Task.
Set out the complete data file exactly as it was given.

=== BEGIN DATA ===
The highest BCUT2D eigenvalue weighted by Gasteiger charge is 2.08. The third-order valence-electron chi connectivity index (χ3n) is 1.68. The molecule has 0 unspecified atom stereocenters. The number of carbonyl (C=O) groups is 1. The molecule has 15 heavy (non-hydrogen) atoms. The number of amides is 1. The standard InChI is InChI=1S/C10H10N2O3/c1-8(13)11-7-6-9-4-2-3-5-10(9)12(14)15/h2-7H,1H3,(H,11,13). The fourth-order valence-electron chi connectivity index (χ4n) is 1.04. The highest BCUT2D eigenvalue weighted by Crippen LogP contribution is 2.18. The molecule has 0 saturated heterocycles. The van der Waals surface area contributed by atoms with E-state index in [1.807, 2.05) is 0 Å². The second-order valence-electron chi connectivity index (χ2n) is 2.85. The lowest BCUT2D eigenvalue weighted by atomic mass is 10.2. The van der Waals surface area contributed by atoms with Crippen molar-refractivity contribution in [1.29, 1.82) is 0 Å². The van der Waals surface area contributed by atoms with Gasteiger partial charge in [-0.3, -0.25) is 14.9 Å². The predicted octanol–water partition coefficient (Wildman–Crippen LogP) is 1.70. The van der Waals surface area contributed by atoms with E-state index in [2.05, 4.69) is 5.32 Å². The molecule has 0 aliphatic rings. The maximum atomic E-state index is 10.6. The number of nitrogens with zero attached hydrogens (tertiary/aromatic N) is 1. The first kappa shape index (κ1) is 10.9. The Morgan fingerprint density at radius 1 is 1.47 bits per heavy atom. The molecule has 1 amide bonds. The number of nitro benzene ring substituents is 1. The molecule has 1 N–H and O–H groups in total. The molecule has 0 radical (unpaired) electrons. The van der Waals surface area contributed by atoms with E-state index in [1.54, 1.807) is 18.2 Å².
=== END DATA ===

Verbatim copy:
The highest BCUT2D eigenvalue weighted by Gasteiger charge is 2.08. The third-order valence-electron chi connectivity index (χ3n) is 1.68. The molecule has 0 unspecified atom stereocenters. The number of carbonyl (C=O) groups is 1. The molecule has 15 heavy (non-hydrogen) atoms. The number of amides is 1. The standard InChI is InChI=1S/C10H10N2O3/c1-8(13)11-7-6-9-4-2-3-5-10(9)12(14)15/h2-7H,1H3,(H,11,13). The fourth-order valence-electron chi connectivity index (χ4n) is 1.04. The highest BCUT2D eigenvalue weighted by Crippen LogP contribution is 2.18. The molecule has 0 saturated heterocycles. The van der Waals surface area contributed by atoms with E-state index in [1.807, 2.05) is 0 Å². The second-order valence-electron chi connectivity index (χ2n) is 2.85. The lowest BCUT2D eigenvalue weighted by atomic mass is 10.2. The van der Waals surface area contributed by atoms with Crippen molar-refractivity contribution in [1.29, 1.82) is 0 Å². The van der Waals surface area contributed by atoms with Gasteiger partial charge in [-0.3, -0.25) is 14.9 Å². The predicted octanol–water partition coefficient (Wildman–Crippen LogP) is 1.70. The van der Waals surface area contributed by atoms with E-state index in [2.05, 4.69) is 5.32 Å². The molecule has 0 aliphatic rings. The maximum atomic E-state index is 10.6. The number of nitrogens with zero attached hydrogens (tertiary/aromatic N) is 1. The first kappa shape index (κ1) is 10.9. The Morgan fingerprint density at radius 1 is 1.47 bits per heavy atom. The molecule has 1 amide bonds. The number of nitro benzene ring substituents is 1. The molecule has 1 N–H and O–H groups in total. The molecule has 0 radical (unpaired) electrons. The van der Waals surface area contributed by atoms with E-state index in [1.54, 1.807) is 18.2 Å².